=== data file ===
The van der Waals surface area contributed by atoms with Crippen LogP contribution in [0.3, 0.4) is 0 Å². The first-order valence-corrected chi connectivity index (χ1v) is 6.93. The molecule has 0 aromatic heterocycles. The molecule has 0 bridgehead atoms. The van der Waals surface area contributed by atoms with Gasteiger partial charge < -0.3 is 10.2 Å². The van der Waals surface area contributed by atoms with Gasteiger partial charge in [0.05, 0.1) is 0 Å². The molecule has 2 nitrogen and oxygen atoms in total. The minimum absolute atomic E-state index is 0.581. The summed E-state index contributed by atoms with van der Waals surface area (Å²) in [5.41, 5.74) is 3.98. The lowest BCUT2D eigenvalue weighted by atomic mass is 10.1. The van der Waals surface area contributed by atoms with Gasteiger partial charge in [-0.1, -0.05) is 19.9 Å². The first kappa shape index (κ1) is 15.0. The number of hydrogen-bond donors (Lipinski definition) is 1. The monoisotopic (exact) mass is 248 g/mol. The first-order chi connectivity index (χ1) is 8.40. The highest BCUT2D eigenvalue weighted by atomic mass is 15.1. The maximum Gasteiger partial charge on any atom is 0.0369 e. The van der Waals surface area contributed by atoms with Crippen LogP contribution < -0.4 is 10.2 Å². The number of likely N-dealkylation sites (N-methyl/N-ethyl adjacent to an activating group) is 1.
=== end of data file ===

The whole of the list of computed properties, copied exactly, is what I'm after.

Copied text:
The van der Waals surface area contributed by atoms with Crippen LogP contribution in [0.3, 0.4) is 0 Å². The first-order valence-corrected chi connectivity index (χ1v) is 6.93. The molecule has 0 aromatic heterocycles. The molecule has 0 bridgehead atoms. The van der Waals surface area contributed by atoms with Gasteiger partial charge < -0.3 is 10.2 Å². The van der Waals surface area contributed by atoms with Gasteiger partial charge in [0.05, 0.1) is 0 Å². The molecule has 2 nitrogen and oxygen atoms in total. The minimum absolute atomic E-state index is 0.581. The summed E-state index contributed by atoms with van der Waals surface area (Å²) in [5.41, 5.74) is 3.98. The lowest BCUT2D eigenvalue weighted by atomic mass is 10.1. The van der Waals surface area contributed by atoms with Gasteiger partial charge in [-0.1, -0.05) is 19.9 Å². The first kappa shape index (κ1) is 15.0. The number of hydrogen-bond donors (Lipinski definition) is 1. The monoisotopic (exact) mass is 248 g/mol. The first-order chi connectivity index (χ1) is 8.40. The highest BCUT2D eigenvalue weighted by atomic mass is 15.1. The maximum Gasteiger partial charge on any atom is 0.0369 e. The van der Waals surface area contributed by atoms with Crippen LogP contribution < -0.4 is 10.2 Å². The number of likely N-dealkylation sites (N-methyl/N-ethyl adjacent to an activating group) is 1.